17. Limbo

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The Beginning

"You lied to me." It wasn't pointed, not an accusation. Just me, simply stating the facts.

"Oh..." Abu glanced over at me, but darted his eyes back to the spectacle at hand, unwilling to share his attention. It didn't bother me. I hadn't really cared about his explanation; I just wanted him to know that I knew. And besides. I didn't really want to share my attention, either.

The desert didn't end until it reached the gulf on the other side of the Southern Imperial City, and even then, the sand continued infinitely as an underwater desert. But after almost three weeks of traveling across the desert, we finally escaped the wraths of the relentlessly beating suns. Abu and I stood against the stone walls of a musty tavern two hours away from the outskirts of the Southern Imperial City while the adults banded together in its center, passing up its chairs for its tables and its sharab for water. That was, almost all the adults. My mother had rode ahead with Jamshid two days earlier to find Jamshid's brother and his wife. With every second she didn't return, my stomach twisted tighter.

The tavern was owned by a friend of a friend of a friend of Abu's father, who had at one time had told my mother that if she ever needed it, it would be here, that she would be surrounded by friends. Surrounded was hardly the word, though. Only a few rough-looking men sipped from bottles of sharab at a single round table, eyeing us suspiciously. The owner himself had embraced our party with open arms when we'd arrived and smiled at me warmly. I'd stared back at him blankly. I hated warm smiles. The desert was hot enough.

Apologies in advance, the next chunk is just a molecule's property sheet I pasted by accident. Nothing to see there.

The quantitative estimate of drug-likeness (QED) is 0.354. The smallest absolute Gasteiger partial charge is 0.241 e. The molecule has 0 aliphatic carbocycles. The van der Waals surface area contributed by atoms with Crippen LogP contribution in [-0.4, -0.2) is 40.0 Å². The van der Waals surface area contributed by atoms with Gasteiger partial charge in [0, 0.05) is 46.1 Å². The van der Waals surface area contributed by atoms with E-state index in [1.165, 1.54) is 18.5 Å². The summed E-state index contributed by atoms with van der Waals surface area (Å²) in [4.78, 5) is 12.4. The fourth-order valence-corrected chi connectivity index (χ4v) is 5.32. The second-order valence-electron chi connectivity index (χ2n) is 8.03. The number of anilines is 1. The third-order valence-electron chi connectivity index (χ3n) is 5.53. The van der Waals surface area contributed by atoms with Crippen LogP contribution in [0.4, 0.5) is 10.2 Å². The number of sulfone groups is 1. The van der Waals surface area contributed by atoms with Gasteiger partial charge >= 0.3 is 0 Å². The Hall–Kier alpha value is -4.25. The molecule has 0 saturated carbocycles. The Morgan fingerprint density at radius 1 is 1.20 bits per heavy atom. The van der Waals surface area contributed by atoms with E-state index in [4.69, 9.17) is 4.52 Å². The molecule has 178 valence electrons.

The establishment had a single lounge and a tight corridor for its back, meaning that they could no longer shut Abu and me out. But they wouldn't have, even if they could. It was time. I could see it in the atmosphere of the room, in the way nobody's eyes could ever seem to fixate on one place. And I could feel it in the tremor of the owner's syrupy energy. Finally, energy. It had a hot, bitter kick like the alcohol he sold. His energy only reminded me of my own. We were close to the city. My father would be able to sense me soon, if he hadn't already.

It was time.

It was all I'd thought about for months, but somehow, it didn't feel real. I'd always expected my mother to be the one to tell me the truth, or at the very least to be there. Without her, I was at the mercy of Izzet and his friends. They had gotten so used to privacy, they spoke about me like I wasn't there.

"I honestly am not even confident with it thus far. I told An, the boy has blue blood. Raised there, brainwashed there, half of his family is there. He has no incentive to go along, it's just irresponsible," Izzet said.

"She should have raised him Ashbahi from the beginning. What does the boy know about Oriane? Or care for that matter?"

"Yes, well that's easy to see in hindsight, but it would have been dangerous to them both."

"Dangerous like it is here now, or in Ashbah always. His incentive is the safety of his mother, it's simple."

"She is only half of his blood. I see the other half in him every day," Izzet again.

"He's just a child."

"That's part of the problem. Is he even going to be able to do it?"

"It would be better if Anaram was here. I cannot believe she's okay with this."

"Okay with this? It was her idea. I am not okay with it." Izzet again.

"We should wait for her. How much longer could they be?"

"It could be minutes, days, forever."

I grew irritated.

"What do you think I cannot do?"

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